Kate Kordel, who plays Christopher’s mother, conveys a very moving sense of maternal conflict: she loves her son but can’t live with him, leading to some heart-breaking scenes. The wonderful Rebecca Root shows grace and calm common sense as Christopher’s teacher, and also acts as the narrator of the go-to place in Christopher’s mind to calm him down in the difficult situations he find himself in.

Kate Kordel(Judy) in 'The Curious Incident of the Dog in the Night-Time'. Photo credit Brinkhoff-Moegenburg
Kate Kordel (Judy) in ‘The Curious Incident of the Dog in the Night-Time’. Photo credit Brinkhoff-Moegenburg

The stage set initially seems so simple – basically a square white box, but as the show progresses, you realise it is an exceptionally high tech set, filled with hundreds of LED lights to show you Christopher’s thoughts and emotions to help you to learn more about what is going on inside his head. Designer, Bunny Christie and lighting designer, Paule Constable use a variety of techniques from strobe lighting to words flying across the stage via digital projection, to allow us to experience Christopher’s struggle with sensory exhaustion and feeling overwhelmed in a world that might seem calm to others. In the first act, we see Christopher building his train track to keep him calm, and watch how the complexity and chaos of that intensifies with his increasing levels of frustration and confusion.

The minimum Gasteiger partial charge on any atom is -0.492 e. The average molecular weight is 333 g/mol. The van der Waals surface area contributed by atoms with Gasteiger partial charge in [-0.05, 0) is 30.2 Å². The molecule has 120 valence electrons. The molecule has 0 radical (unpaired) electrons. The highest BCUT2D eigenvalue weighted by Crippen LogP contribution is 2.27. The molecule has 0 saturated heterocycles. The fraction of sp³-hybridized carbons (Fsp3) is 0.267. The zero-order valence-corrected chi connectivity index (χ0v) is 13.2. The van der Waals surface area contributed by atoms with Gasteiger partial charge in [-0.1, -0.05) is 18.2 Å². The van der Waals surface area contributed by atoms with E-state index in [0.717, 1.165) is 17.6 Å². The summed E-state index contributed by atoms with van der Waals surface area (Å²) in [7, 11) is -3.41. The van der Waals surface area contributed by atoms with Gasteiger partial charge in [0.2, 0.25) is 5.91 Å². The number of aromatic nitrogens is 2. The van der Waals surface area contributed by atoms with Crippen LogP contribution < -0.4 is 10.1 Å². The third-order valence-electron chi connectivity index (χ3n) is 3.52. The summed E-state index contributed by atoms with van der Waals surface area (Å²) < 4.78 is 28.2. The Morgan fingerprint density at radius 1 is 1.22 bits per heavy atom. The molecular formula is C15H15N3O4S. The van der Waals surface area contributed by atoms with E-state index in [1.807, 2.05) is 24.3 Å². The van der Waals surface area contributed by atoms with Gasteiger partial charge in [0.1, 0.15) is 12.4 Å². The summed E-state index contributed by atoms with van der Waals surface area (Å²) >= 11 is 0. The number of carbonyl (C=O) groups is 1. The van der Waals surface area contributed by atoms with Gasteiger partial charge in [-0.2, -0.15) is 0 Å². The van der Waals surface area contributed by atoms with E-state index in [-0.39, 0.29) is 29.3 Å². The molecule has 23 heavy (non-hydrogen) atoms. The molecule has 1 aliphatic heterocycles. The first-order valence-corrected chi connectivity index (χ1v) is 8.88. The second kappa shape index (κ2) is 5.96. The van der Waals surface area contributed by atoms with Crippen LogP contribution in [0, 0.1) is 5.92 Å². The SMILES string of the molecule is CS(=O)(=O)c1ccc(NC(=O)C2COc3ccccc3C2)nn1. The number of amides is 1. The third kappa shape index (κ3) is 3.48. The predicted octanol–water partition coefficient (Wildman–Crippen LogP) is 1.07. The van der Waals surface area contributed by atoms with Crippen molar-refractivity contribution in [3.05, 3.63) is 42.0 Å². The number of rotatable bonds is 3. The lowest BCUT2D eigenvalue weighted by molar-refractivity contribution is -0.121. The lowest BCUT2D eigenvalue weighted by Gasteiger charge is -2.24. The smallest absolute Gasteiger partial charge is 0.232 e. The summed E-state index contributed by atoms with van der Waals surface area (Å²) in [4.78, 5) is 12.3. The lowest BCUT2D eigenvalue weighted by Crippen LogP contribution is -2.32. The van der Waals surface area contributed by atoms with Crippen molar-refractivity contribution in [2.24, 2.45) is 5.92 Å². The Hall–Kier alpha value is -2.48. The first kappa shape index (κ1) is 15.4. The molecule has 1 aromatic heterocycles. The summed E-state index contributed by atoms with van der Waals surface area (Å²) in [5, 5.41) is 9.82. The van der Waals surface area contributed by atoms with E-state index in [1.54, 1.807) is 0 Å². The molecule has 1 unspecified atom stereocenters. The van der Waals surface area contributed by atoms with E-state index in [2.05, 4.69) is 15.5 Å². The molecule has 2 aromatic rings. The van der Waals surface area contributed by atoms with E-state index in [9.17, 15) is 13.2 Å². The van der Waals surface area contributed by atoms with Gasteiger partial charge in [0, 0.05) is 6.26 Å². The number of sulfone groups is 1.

David Breeds (Christopher) in 'The Curious Incident of the Dog in the Night-Time' Photo credit - Brinkhoff-Moegenburg
David Breeds (Christopher) in ‘The Curious Incident of the Dog in the Night-Time’ Photo credit – Brinkhoff-Moegenburg

Movement Directors, Scott Graham and Steven Hoggett deserve particular praise for the expertly choreographed production. Timing of actors is precise throughout in terms of both movement and spoken word, and the ways in which the cast helps Christopher move around the stage create truly magical moments, whether it be floating in outer space, or literally walking the vertical walls of the stage. The way the rest of the cast help move him around the stage helps you realise that every part of this play is coming from the mind of Christopher, and without him there wouldn’t be a story.

The Opera House was packed last night, and it was wonderful to see this modern masterpiece of a play being watched by all ages – from teenagers to the elderly, and everyone in between. I was taken on an emotional rollercoaster, but left with a sense of joy (note to readers – don’t leave the auditorium too soon ….as many did last night) and it’s a play that is going to stay in my thoughts for a long time to come.

Trailer

The Curious Incident of the Dog in the Night-Time is at the Opera House, Manchester from 8-12 March 2022 before continuing on its UK tour.

Liz Ratcliffe
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Liz Ratcliffe
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Liz Ratcliffe Written by Liz Ratcliffe